Accepting that struggle is part of change
lady looking looking at food

When someone commits to a new lifestyle things often start well. Weight loss happens quickly, there is a feeling of positivity and focus and it all comes quite naturally. But at some point things change. Things go from feeling easy and comfortable to a little less comfortable. Cravings and temptations start to mount up, and saying no becomes more of a challenge. Old habits resurface and something that felt so easy and natural turns into a struggle. Despite best intentions bad decisions are made, decisions we regret, and progress is stalled. It during this period of struggle that doubt starts to grow, and many people give up.

But did you know that this struggle is an essential part of change?

When people are confronted with this struggle it can often be misinterpreted as a sign of weakness and lack of willpower. But that’s really not the case. This struggle between old and new habits is where real change occurs. It’s been said that it takes 21 days to form a new habit, but it takes many more to get rid of old ones. In fact research suggests that once habits are formed, they remain as physical pathways in our brain permanently. That doesn’t mean that we can’t ever override them, but it makes sense that they will resurface from time to time no matter how much we try to stop them. This is at the heart of your struggle.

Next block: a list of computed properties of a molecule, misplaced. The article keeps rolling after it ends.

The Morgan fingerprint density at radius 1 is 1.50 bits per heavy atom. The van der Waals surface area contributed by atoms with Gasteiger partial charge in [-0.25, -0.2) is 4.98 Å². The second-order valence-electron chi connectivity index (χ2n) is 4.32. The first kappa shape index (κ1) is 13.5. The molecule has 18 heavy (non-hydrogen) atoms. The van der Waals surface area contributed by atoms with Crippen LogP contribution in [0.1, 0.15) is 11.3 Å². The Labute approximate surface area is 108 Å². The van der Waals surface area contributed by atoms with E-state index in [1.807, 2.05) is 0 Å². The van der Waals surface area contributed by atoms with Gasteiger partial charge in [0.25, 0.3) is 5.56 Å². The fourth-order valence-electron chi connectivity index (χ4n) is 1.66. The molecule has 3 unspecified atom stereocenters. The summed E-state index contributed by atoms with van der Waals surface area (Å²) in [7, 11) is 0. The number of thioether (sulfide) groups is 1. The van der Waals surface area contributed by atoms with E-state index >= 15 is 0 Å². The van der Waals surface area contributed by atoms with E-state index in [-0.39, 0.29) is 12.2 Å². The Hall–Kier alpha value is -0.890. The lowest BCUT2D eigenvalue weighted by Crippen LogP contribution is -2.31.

The struggle that occurs when changing parts of one’s lifestyle happens because of conflict between new habits and old ones. Stress, fatigue and emotion are all things that can fire up old habits, and it takes a lot of disciple to identify what’s happening, and resist these old habits. Despite our best intentions however, old habits will at some point resurface. But that doesn’t mean that the battle has been lost or that you have been defeated. It doesn’t mean that you are back to square one and that you need to start again from scratch next week. All it means is that struggle and conflict is happening between old and new, and this is a unavoidable part of change and development. The quicker you get back on track by letting go of slip ups and mistakes, the quicker you will strengthen new heathy habits and the easier things become.

Without struggle real change doesn’t happen.